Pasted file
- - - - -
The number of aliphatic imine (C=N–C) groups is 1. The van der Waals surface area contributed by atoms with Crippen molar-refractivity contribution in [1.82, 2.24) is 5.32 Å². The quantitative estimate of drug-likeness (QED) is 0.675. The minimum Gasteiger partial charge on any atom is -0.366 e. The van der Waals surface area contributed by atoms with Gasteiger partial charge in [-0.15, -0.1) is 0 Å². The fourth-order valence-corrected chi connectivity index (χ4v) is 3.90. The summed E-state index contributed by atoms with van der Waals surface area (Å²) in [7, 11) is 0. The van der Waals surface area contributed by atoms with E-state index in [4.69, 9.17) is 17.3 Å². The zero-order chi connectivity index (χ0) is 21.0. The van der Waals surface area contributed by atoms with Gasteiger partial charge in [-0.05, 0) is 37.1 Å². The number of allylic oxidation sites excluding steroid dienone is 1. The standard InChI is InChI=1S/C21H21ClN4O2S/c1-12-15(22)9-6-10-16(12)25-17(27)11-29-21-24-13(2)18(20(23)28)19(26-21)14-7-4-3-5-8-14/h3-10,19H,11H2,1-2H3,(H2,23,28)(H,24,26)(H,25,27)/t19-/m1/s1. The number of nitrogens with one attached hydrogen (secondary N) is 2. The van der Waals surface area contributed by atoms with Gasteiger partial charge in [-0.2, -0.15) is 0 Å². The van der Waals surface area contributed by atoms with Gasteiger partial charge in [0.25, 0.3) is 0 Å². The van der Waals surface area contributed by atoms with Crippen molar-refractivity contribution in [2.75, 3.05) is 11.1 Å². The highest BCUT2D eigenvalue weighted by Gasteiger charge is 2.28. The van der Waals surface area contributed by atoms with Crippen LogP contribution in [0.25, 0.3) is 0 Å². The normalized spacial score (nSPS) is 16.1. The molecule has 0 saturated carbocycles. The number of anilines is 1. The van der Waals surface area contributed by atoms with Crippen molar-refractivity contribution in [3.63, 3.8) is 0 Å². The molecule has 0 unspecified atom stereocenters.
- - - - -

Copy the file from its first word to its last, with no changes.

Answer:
The number of aliphatic imine (C=N–C) groups is 1. The van der Waals surface area contributed by atoms with Crippen molar-refractivity contribution in [1.82, 2.24) is 5.32 Å². The quantitative estimate of drug-likeness (QED) is 0.675. The minimum Gasteiger partial charge on any atom is -0.366 e. The van der Waals surface area contributed by atoms with Gasteiger partial charge in [-0.15, -0.1) is 0 Å². The fourth-order valence-corrected chi connectivity index (χ4v) is 3.90. The summed E-state index contributed by atoms with van der Waals surface area (Å²) in [7, 11) is 0. The van der Waals surface area contributed by atoms with E-state index in [4.69, 9.17) is 17.3 Å². The zero-order chi connectivity index (χ0) is 21.0. The van der Waals surface area contributed by atoms with Gasteiger partial charge in [-0.05, 0) is 37.1 Å². The number of allylic oxidation sites excluding steroid dienone is 1. The standard InChI is InChI=1S/C21H21ClN4O2S/c1-12-15(22)9-6-10-16(12)25-17(27)11-29-21-24-13(2)18(20(23)28)19(26-21)14-7-4-3-5-8-14/h3-10,19H,11H2,1-2H3,(H2,23,28)(H,24,26)(H,25,27)/t19-/m1/s1. The number of nitrogens with one attached hydrogen (secondary N) is 2. The van der Waals surface area contributed by atoms with Gasteiger partial charge in [-0.2, -0.15) is 0 Å². The van der Waals surface area contributed by atoms with Gasteiger partial charge in [0.25, 0.3) is 0 Å². The van der Waals surface area contributed by atoms with Crippen molar-refractivity contribution in [2.75, 3.05) is 11.1 Å². The highest BCUT2D eigenvalue weighted by Gasteiger charge is 2.28. The van der Waals surface area contributed by atoms with Crippen LogP contribution in [0.25, 0.3) is 0 Å². The normalized spacial score (nSPS) is 16.1. The molecule has 0 saturated carbocycles. The number of anilines is 1. The van der Waals surface area contributed by atoms with Crippen molar-refractivity contribution in [3.63, 3.8) is 0 Å². The molecule has 0 unspecified atom stereocenters.